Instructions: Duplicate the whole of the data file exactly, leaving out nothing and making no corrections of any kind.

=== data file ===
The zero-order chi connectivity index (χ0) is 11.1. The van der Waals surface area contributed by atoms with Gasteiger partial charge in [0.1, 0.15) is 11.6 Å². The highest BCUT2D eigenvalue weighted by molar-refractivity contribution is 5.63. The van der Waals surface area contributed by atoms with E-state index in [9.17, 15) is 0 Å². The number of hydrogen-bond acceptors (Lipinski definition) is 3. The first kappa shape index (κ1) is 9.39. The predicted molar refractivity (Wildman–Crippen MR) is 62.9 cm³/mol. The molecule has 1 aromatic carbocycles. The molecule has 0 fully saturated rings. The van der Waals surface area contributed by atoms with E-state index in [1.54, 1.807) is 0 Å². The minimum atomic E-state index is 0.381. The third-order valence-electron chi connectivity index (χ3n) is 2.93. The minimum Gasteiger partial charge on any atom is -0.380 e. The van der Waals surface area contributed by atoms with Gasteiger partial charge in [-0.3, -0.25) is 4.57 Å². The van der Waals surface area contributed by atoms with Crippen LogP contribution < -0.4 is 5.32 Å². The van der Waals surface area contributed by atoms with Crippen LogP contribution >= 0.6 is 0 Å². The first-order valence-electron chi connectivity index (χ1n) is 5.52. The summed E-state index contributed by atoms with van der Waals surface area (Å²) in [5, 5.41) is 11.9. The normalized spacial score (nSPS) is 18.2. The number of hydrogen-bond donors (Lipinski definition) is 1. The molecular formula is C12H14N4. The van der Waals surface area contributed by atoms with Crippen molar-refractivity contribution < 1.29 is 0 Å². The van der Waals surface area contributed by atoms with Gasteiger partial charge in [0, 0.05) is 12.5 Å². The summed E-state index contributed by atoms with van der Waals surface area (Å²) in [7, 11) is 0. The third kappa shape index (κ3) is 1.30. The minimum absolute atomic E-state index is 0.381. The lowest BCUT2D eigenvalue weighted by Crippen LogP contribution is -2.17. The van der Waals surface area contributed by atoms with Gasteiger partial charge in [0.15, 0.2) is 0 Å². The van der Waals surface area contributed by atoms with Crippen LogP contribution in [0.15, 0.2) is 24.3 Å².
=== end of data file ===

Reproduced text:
The zero-order chi connectivity index (χ0) is 11.1. The van der Waals surface area contributed by atoms with Gasteiger partial charge in [0.1, 0.15) is 11.6 Å². The highest BCUT2D eigenvalue weighted by molar-refractivity contribution is 5.63. The van der Waals surface area contributed by atoms with E-state index in [9.17, 15) is 0 Å². The number of hydrogen-bond acceptors (Lipinski definition) is 3. The first kappa shape index (κ1) is 9.39. The predicted molar refractivity (Wildman–Crippen MR) is 62.9 cm³/mol. The molecule has 1 aromatic carbocycles. The molecule has 0 fully saturated rings. The van der Waals surface area contributed by atoms with E-state index in [1.54, 1.807) is 0 Å². The minimum atomic E-state index is 0.381. The third-order valence-electron chi connectivity index (χ3n) is 2.93. The minimum Gasteiger partial charge on any atom is -0.380 e. The van der Waals surface area contributed by atoms with Gasteiger partial charge in [-0.3, -0.25) is 4.57 Å². The van der Waals surface area contributed by atoms with Crippen LogP contribution < -0.4 is 5.32 Å². The van der Waals surface area contributed by atoms with Crippen LogP contribution >= 0.6 is 0 Å². The first-order valence-electron chi connectivity index (χ1n) is 5.52. The summed E-state index contributed by atoms with van der Waals surface area (Å²) in [5, 5.41) is 11.9. The normalized spacial score (nSPS) is 18.2. The number of hydrogen-bond donors (Lipinski definition) is 1. The molecular formula is C12H14N4. The van der Waals surface area contributed by atoms with Crippen molar-refractivity contribution < 1.29 is 0 Å². The van der Waals surface area contributed by atoms with Gasteiger partial charge in [0, 0.05) is 12.5 Å². The summed E-state index contributed by atoms with van der Waals surface area (Å²) in [7, 11) is 0. The third kappa shape index (κ3) is 1.30. The minimum absolute atomic E-state index is 0.381. The lowest BCUT2D eigenvalue weighted by Crippen LogP contribution is -2.17. The van der Waals surface area contributed by atoms with Gasteiger partial charge in [0.15, 0.2) is 0 Å². The van der Waals surface area contributed by atoms with Crippen LogP contribution in [0.15, 0.2) is 24.3 Å².